John McDougall, Sr.’s two sons, John and Wylie, began working for the company full time in 1961. Continually diversifying, the company had ventured into air condition service, chain link fences and automatic door equipment installation and service. By the mid ‘60s these departments were marginal and McDougall began another phase out that lasted five years. During this time, their philosophy in the building products division began to shift from one of an agency mentality to one of engineering and installing more of their products. One field of work that this subcontract concept lent itself to was window replacement. In 1966 the company was selected by the Rutherford County School System in Tennessee to solve their window replacement problem on two of their schools. McDougall decided to fabricate all the aluminum trim from brake metal rather than buy the extruded trim. They engineered, fabricated, sold the window products and installed the entire jobs with their own forces. These two small jobs made McDougall the major window replacement contractor in their area and led to hundreds of similar jobs over the years.
A Nashville-based hospital management company called Hospital Corporation of America (or HCA) was formed in 1968 and was part of the reason the McDougalls entered into the hospital and laboratory casework business. McDougall became a dealer for Hamilton, a metal casework manufacturer in Wisconsin and TMI, a wood casework manufacturer in North Dakota. Since its inception, HCA built hundreds of hospitals across the country, approving McDougall as one of their casework contractors for furnishing and installation of products such as cabinets, wardrobes, narcotic lockers, lab equipment and nurses stations. The nurses stations needed custom casework which prompted McDougall to start their own millwork shop for such customizations.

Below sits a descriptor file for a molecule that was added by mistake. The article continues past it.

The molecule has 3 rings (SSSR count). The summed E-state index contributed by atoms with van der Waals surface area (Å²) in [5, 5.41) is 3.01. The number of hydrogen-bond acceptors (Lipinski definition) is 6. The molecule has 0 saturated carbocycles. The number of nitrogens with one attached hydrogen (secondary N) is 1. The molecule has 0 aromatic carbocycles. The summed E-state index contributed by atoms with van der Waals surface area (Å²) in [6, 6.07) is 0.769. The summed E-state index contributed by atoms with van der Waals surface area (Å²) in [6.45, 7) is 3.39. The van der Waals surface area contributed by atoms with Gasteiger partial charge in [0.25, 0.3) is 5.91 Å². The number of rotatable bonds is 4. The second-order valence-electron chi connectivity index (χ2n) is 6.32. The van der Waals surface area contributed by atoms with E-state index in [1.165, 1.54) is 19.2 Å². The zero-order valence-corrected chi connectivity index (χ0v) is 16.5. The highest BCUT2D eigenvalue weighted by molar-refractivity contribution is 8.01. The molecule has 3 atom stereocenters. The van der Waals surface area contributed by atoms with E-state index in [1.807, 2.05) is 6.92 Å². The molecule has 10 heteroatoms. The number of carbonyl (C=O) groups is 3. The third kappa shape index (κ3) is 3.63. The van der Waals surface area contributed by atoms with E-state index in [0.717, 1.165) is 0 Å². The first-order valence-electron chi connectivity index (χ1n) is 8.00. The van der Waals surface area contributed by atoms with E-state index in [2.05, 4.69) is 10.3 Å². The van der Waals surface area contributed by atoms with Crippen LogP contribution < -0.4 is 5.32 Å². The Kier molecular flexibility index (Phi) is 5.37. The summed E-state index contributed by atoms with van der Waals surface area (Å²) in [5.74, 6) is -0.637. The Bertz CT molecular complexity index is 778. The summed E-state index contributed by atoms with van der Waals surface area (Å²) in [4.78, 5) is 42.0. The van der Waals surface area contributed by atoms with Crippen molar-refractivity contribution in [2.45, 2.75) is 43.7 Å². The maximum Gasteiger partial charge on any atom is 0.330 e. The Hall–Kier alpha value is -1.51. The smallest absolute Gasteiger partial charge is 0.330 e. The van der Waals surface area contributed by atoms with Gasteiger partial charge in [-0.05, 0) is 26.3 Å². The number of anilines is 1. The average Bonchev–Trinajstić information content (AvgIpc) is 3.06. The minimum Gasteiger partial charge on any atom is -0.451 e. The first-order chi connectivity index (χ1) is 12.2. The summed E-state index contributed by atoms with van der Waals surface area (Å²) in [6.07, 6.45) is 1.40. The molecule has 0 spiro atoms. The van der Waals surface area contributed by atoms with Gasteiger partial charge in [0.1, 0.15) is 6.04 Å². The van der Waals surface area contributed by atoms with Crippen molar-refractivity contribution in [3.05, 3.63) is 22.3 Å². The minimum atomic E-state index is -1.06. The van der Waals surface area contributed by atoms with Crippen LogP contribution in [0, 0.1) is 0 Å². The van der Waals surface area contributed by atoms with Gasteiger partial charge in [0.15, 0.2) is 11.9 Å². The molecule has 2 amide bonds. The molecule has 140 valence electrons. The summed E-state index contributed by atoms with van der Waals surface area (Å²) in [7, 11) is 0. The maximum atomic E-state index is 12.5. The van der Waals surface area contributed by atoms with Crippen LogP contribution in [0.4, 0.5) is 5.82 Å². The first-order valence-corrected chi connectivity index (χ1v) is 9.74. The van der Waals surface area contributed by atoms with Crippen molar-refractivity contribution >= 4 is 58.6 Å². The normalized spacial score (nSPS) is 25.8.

The late ‘60s and early ‘70s brought a transition in the company with John, Sr. turning over the reins to his two sons. Around this same time a new composite architectural façade panel called Alucobond, which had been doing well in the European market for several years, was being introduced to the North American market and McDougall was chosen by the manufacturer to be one of only a few exclusive dealers, fabricators and installers of the product in the US market. This spawned the creation of McDougall’s Architectural Façade Solutions division, which remains our other division to this day.
Now in its 79th year, John W. McDougall Co., Inc. is a leading fabricator and installer run by 3rd generation McDougall (Wylie’s son), Chief Executive Officer Alec McDougall, who took over the company in 2001. We have since relocated to 3731 Amy Lynn Drive, a much larger and state of the art facility.
But don't take our word for it - take a look at some of our projects over the years to see for yourself the quality of work and capacity of services that we offer in our industrial projects section. Or to take a copy with you, download our Industrial Metal Solutions Brochure.